In Italy, to celebrate the day, men give yellow mimosas to women.[19][20] Yellow mimosas and chocolate are also one of the most common March 8 presents in Russia and Albania.

In many countries, such as In Bosnia and Herzegovina, Brazil, Bulgaria, Croatia, Estonia, Hungary, Lithuania, Macedonia, Moldova, Montenegro, Poland, Romania, Russia, Serbia, Slovakia and Slovenia, the custom of giving women flowers still prevails. Women sometimes get gifts from their employers too. Schoolchildren often bring gifts for their teachers as well.

In countries like Portugal groups of women usually celebrate on the night of 8 March in "women-only" dinners and parties.[citation needed]

In India, IWD holds a lot of significance. Many celebrations are held during the day.

In Pakistan working women in formal and informal sectors celebrate International Women's Day every year to commemorate their ongoing struggle for due rights, despite facing many cultural and religious restrictions. Some women working for change in society use IWM to help the movement for women's rights. In Poland, for instance, every IWD includes large feminist demonstrations in major cities.[21]

In 1975, which had been designated as International Women–s Year, the United Nations gave official sanction to and began sponsoring International Women's Day.

The 2005, Congress (conference) of the British Trades Union Congress overwhelmingly approved a resolution calling for IWD to be designated a public holiday in the United Kingdom.

Since 2005, IWD has been celebrated in Montevideo, either on the principal street, 18 de Julio, or alternatively through one of its neighbourhoods. The event has attracted much publicity due to a group of female drummers, La Melaza, who have performed each year.[22]

Today, many events are held by women's groups around the world. The UK-based marketing company Aurora hosts a free worldwide register of IWD local events[23] so that women and the media can learn about local activity. Many governments and organizations around the world support IWD.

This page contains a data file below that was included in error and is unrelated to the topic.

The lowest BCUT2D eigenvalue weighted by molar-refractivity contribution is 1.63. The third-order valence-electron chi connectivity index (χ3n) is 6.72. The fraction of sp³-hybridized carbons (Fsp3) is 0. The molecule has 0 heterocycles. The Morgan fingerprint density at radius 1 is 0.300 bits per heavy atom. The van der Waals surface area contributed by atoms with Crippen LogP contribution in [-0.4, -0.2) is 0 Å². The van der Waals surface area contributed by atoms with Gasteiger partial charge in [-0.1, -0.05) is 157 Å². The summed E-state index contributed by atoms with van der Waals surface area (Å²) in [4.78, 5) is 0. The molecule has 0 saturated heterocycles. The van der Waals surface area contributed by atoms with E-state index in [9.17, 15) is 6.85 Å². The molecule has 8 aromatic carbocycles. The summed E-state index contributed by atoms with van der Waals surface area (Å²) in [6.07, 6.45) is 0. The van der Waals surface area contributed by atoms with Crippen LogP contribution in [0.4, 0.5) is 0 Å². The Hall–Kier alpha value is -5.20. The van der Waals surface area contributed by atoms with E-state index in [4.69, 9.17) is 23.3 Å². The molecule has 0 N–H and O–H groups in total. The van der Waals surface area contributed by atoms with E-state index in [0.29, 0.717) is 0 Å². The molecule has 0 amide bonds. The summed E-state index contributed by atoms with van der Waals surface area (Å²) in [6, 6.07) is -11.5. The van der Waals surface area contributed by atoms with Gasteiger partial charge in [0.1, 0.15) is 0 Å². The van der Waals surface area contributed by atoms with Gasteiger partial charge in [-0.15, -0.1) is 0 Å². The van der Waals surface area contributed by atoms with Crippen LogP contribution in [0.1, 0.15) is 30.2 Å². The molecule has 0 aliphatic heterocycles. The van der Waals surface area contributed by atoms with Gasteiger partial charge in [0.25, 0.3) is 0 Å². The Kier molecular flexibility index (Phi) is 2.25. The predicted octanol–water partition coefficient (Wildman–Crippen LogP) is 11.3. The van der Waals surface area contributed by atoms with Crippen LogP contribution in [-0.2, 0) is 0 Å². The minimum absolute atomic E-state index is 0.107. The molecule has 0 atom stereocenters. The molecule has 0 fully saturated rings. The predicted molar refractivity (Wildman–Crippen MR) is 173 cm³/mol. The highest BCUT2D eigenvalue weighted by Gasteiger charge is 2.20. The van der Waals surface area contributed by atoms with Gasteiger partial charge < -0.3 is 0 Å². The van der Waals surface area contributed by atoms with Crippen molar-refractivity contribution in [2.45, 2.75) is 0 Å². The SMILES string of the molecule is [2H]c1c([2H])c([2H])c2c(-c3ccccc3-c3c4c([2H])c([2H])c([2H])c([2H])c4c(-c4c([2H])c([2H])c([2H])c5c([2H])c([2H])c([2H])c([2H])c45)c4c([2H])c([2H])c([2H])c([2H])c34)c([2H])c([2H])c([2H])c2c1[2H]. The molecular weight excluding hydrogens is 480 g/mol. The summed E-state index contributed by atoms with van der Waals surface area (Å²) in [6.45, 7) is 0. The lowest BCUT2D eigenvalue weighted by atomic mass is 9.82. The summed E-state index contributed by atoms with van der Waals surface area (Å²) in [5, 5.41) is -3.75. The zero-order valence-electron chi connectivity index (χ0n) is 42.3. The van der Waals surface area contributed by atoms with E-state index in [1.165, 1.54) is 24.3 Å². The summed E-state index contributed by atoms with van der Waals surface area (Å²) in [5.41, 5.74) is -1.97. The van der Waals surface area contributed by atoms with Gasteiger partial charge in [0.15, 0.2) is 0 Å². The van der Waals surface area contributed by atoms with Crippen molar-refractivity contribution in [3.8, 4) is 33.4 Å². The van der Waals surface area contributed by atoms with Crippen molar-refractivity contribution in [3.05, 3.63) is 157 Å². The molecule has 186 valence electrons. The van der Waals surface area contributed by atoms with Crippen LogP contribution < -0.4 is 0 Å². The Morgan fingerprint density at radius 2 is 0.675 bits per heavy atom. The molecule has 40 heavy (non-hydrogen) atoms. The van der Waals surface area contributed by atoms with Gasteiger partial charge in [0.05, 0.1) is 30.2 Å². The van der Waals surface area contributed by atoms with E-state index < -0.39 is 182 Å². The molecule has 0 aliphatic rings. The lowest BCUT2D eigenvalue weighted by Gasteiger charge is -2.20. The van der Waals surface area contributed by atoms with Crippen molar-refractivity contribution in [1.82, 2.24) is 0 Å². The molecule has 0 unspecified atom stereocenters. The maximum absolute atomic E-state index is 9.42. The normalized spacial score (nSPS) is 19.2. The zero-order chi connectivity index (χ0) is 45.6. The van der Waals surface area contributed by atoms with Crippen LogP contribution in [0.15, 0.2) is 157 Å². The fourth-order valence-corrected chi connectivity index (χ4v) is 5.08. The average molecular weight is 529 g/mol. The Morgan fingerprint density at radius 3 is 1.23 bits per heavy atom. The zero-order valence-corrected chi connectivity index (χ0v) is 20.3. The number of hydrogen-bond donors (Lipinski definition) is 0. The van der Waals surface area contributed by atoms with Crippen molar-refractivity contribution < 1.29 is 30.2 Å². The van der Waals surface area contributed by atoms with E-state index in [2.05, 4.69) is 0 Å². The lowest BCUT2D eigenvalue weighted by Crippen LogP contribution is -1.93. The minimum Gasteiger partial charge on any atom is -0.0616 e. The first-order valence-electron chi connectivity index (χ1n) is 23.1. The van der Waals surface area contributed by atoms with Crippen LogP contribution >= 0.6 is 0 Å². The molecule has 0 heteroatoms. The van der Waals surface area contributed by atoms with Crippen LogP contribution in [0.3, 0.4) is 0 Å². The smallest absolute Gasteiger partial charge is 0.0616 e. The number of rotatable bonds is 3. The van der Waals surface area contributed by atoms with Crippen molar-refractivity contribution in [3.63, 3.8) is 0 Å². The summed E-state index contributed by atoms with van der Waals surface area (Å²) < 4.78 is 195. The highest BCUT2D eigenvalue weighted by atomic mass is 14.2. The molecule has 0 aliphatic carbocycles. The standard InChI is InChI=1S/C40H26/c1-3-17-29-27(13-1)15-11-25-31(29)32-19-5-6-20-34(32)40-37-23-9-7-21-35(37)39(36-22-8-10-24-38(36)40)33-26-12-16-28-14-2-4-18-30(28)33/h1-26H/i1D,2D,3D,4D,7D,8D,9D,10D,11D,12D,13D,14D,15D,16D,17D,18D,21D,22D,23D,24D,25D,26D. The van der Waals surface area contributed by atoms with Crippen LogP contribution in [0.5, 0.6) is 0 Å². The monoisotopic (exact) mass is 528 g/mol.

There is a map of IWD events available at this location, for women's groups around the world.[24]

[edit] Controversies

In some cases International Women's Day has led to questionable practices that discriminated against men. For example Tower Hamlets Council closed off one of its libraries to all males to "celebrate" the occasion, forcing them to travel elsewhere, going as far as even banning male staff from the premises.[25] Attacks have also been focused on religious institutions, such as when, on 8 March 2000, a group of militant feminists in Montreal, Quebec, set burning crosses on the steps of a Roman Catholic church as a part of a wider ransacking of the building following an International Women's Day march. The event garnered no response from the Cabinet at the time.[26]

In the Czech Republic (then part of Czechoslovak Socialist Republic), huge Soviet style celebrations were held annually. After the fall of Communism, the holiday, generally considered to be one of the major symbols of the old regime, fell into obscurity. International Women's Day was re-established as an official "important day" by the Parliament only recently, on the proposal of the Social-democrats and Communists. This has provoked some controversy as a large part of public as well as the political right see the holiday as a relic of the nation's Communist past. In 2008, the conservative Catholic People's party's deputies proposed abolishment of the holiday unsuccessfully. However, some non-government organizations consider International Women's Day's official recognition as an important reminder of the women's role in the society. Still, unlike in the past, the holiday is no longer observed by the general public in any significant way.[citation needed]